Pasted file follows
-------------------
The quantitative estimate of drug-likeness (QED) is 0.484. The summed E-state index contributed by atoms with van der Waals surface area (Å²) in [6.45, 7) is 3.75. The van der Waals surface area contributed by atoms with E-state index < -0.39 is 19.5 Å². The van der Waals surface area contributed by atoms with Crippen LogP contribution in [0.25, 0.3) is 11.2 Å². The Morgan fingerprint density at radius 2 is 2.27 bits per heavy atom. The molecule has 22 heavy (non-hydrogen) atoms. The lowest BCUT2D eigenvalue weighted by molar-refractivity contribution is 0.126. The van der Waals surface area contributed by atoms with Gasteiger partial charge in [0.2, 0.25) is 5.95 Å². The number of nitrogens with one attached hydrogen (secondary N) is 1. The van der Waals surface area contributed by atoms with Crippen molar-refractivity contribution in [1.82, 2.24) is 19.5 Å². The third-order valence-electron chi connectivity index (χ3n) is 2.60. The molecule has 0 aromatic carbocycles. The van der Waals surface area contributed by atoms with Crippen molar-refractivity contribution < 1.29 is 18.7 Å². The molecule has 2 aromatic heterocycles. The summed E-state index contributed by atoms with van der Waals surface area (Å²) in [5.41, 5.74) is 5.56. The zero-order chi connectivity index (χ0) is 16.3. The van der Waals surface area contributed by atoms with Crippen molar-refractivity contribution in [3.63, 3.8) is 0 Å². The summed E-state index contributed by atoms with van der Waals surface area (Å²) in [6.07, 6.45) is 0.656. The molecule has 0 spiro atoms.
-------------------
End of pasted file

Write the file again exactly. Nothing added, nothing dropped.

The quantitative estimate of drug-likeness (QED) is 0.484. The summed E-state index contributed by atoms with van der Waals surface area (Å²) in [6.45, 7) is 3.75. The van der Waals surface area contributed by atoms with E-state index < -0.39 is 19.5 Å². The van der Waals surface area contributed by atoms with Crippen LogP contribution in [0.25, 0.3) is 11.2 Å². The Morgan fingerprint density at radius 2 is 2.27 bits per heavy atom. The molecule has 22 heavy (non-hydrogen) atoms. The lowest BCUT2D eigenvalue weighted by molar-refractivity contribution is 0.126. The van der Waals surface area contributed by atoms with Gasteiger partial charge in [0.2, 0.25) is 5.95 Å². The number of nitrogens with one attached hydrogen (secondary N) is 1. The van der Waals surface area contributed by atoms with Crippen molar-refractivity contribution in [1.82, 2.24) is 19.5 Å². The third-order valence-electron chi connectivity index (χ3n) is 2.60. The molecule has 0 aromatic carbocycles. The van der Waals surface area contributed by atoms with Crippen molar-refractivity contribution < 1.29 is 18.7 Å². The molecule has 2 aromatic heterocycles. The summed E-state index contributed by atoms with van der Waals surface area (Å²) in [5.41, 5.74) is 5.56. The zero-order chi connectivity index (χ0) is 16.3. The van der Waals surface area contributed by atoms with Crippen molar-refractivity contribution in [3.63, 3.8) is 0 Å². The summed E-state index contributed by atoms with van der Waals surface area (Å²) in [6.07, 6.45) is 0.656. The molecule has 0 spiro atoms.